Posted on Dec 14, 2013
SFC Gemma Lopez
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Uniform corrections
As a NCO, I found myself correcting officers, young soldiers and peers on basic uniform wear and appearance. While the younger troops where more willing to fix themselves, those that outranked me, mostly officers, had an issue with it. I am tactful, for the most part. So, my questions are: 1. If you are an officer, do you know what the regulations are for wear and appearance of the uniform you and your Soldiers wear? If so, have you ever corrected your peers? And for my enlisted folks, do you correct other Soldiers, regardless of their rank, tactfully? Why or why not?
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CPT All Source Intelligence
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I am usually living out of a suitcase so I appreciate someone pointing out that my collar is acting up or I have a shoulder patch gone rogue. &nbsp;It really doesn't matter who points it out - but the HOW totally matters. &nbsp;<div><br></div><div>Comments that rub me the wrong way are anything along the lines of asking if I am aware of the regs (your question: "<span style="color: rgb(77, 77, 77); font-size: 12px;">&nbsp;If you are an officer, do you know what the regulations are for wear and appearance of the uniform?"). &nbsp;You may think you are being tactful, but there is no possible way to "tactfully" imply that a) I don't know the regs and b) I am intentionally trailing a boot lace as some form of fashion statement. &nbsp;<br></span></div><div><span style="color: rgb(77, 77, 77); font-size: 12px;"><br></span></div><div><font color="#4d4d4d"><span style="font-size: 12px;">If you approach people (rank immaterial) with the idea that whatever is wrong is an honest mistake, and that your assistance in correcting the issue will be welcome, you will probably get a better reaction.</span></font></div>
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MAJ S3/5/7 Cuops
MAJ (Join to see)
8 y

Totally agree with you it is about how you are approached. If I am out and a patch has come off my uniform or the infamous bootlace I would want someone to point it out. Something like "Hey Sir your bootlace has slipped out" is not only appropriate but appreciated.

On the other hand if you come up to me and I don't know you and starts to question if I understand the regs I will probably stomp a mud hole in them.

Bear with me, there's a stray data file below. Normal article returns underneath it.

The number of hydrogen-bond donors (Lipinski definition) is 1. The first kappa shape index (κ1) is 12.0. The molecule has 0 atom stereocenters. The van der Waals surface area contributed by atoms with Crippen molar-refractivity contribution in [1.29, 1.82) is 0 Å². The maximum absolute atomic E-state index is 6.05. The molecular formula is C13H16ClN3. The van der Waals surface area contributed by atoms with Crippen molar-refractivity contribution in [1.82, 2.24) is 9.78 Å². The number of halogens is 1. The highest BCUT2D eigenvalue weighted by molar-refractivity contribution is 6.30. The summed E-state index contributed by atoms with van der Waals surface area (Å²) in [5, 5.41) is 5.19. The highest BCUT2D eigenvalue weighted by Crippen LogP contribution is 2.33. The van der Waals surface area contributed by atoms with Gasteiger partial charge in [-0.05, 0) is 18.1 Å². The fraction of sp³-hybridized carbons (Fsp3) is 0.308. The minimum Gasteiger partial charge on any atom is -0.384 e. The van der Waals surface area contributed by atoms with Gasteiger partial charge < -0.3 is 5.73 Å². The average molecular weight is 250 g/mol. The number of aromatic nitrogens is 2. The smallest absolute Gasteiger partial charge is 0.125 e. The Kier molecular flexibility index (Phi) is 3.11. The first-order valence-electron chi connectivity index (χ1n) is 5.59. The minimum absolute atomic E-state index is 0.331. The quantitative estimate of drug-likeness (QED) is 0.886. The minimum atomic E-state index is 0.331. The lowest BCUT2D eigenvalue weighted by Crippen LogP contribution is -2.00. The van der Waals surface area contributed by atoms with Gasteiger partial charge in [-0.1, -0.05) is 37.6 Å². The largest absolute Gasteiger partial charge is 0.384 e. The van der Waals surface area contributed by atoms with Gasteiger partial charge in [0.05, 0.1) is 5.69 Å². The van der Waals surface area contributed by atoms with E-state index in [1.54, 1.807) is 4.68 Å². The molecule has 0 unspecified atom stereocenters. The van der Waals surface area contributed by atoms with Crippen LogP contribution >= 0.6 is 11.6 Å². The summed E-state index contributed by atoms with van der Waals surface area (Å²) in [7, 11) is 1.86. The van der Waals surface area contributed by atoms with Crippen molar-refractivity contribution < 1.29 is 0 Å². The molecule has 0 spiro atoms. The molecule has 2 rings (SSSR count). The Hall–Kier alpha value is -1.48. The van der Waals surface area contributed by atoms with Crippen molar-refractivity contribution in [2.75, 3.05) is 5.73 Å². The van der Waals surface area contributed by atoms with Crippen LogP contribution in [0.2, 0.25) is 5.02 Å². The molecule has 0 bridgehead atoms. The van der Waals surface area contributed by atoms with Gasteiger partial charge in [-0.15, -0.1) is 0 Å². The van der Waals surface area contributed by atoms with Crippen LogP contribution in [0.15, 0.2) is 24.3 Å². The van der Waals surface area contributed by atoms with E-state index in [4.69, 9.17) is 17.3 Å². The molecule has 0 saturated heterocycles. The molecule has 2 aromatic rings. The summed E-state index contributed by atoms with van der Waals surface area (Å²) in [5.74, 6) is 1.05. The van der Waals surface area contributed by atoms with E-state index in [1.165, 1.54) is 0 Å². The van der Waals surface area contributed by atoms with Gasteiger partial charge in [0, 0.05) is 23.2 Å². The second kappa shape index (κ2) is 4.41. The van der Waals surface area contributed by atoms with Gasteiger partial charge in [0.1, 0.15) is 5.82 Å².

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MAJ Executive Officer
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8 y
Every time an NCO corrects me, which isn't often, they are very respectful, and they approach it from a position of honest correction. The only time someone didn't do this, it was a SGM. He came up to me, and he said, "You know your glasses are out of regulation, right Sir?" I said, "Well, obviously I don't. How so?" His response: "They sides are blue and faddish." So, I looked up the regulation, and while his knowledge of the regulation is correct, his application was wrong. So I went back to him, and we had a nice discussion (not being sarcastic) about how to approach someone because every once in a while, you may be wrong. 

That was my only negative experience. 
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Lt Col Instructor Navigator
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7 y
So, are you following all the customs and courtesies when you correct an officer? Coming to attention, standing at parade rest, requesting to be dismissed?
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SSG Bradley Clark
SSG Bradley Clark
3 y
Made a quiet subdued correction on a O4 during in processing one time. Noticed his rank was on both collars. Thought maybe sewing shop messed up. Didn’t want to embarrass him so I caught him outside and told him. He got a great big smile on his face and so as not to embarrass me he quietly said “then I guess they really screwed up when they sewed US AIR FORCE on my shirt”. Yes I was embarrassed but he was ok and took it with good humor. The. moral is make sure you are right and don’t do it for the sake of embarrassment